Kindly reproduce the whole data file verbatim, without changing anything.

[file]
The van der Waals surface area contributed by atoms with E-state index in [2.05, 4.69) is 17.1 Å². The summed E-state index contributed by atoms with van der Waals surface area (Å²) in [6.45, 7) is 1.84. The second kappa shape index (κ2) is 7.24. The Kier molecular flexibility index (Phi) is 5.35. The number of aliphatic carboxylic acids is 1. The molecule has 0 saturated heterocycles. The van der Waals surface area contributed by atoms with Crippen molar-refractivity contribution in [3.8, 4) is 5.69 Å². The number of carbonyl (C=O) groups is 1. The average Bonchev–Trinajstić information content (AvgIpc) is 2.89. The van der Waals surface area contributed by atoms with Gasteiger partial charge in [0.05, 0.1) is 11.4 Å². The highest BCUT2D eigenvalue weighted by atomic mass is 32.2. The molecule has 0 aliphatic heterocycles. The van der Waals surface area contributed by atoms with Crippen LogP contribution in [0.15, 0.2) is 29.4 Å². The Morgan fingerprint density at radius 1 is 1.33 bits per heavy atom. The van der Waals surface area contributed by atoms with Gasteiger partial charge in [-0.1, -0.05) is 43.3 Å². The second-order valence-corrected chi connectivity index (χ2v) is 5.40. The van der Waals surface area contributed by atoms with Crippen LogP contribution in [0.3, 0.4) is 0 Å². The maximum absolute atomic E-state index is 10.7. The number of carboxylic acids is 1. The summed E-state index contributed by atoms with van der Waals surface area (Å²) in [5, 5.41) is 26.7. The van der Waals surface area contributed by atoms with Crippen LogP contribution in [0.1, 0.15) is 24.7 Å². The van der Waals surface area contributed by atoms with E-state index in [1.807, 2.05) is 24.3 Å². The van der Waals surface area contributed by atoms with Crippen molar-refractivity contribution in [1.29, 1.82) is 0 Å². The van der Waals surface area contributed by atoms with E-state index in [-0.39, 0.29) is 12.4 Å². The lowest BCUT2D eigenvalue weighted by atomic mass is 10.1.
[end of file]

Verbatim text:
The van der Waals surface area contributed by atoms with E-state index in [2.05, 4.69) is 17.1 Å². The summed E-state index contributed by atoms with van der Waals surface area (Å²) in [6.45, 7) is 1.84. The second kappa shape index (κ2) is 7.24. The Kier molecular flexibility index (Phi) is 5.35. The number of aliphatic carboxylic acids is 1. The molecule has 0 saturated heterocycles. The van der Waals surface area contributed by atoms with Crippen molar-refractivity contribution in [3.8, 4) is 5.69 Å². The number of carbonyl (C=O) groups is 1. The average Bonchev–Trinajstić information content (AvgIpc) is 2.89. The van der Waals surface area contributed by atoms with Gasteiger partial charge in [0.05, 0.1) is 11.4 Å². The highest BCUT2D eigenvalue weighted by atomic mass is 32.2. The molecule has 0 aliphatic heterocycles. The van der Waals surface area contributed by atoms with Crippen LogP contribution in [0.15, 0.2) is 29.4 Å². The Morgan fingerprint density at radius 1 is 1.33 bits per heavy atom. The van der Waals surface area contributed by atoms with Gasteiger partial charge in [-0.1, -0.05) is 43.3 Å². The second-order valence-corrected chi connectivity index (χ2v) is 5.40. The van der Waals surface area contributed by atoms with Crippen LogP contribution in [0.3, 0.4) is 0 Å². The maximum absolute atomic E-state index is 10.7. The number of carboxylic acids is 1. The summed E-state index contributed by atoms with van der Waals surface area (Å²) in [5, 5.41) is 26.7. The van der Waals surface area contributed by atoms with Crippen LogP contribution in [0.1, 0.15) is 24.7 Å². The van der Waals surface area contributed by atoms with E-state index in [1.807, 2.05) is 24.3 Å². The van der Waals surface area contributed by atoms with Crippen molar-refractivity contribution in [1.29, 1.82) is 0 Å². The van der Waals surface area contributed by atoms with E-state index in [-0.39, 0.29) is 12.4 Å². The lowest BCUT2D eigenvalue weighted by atomic mass is 10.1.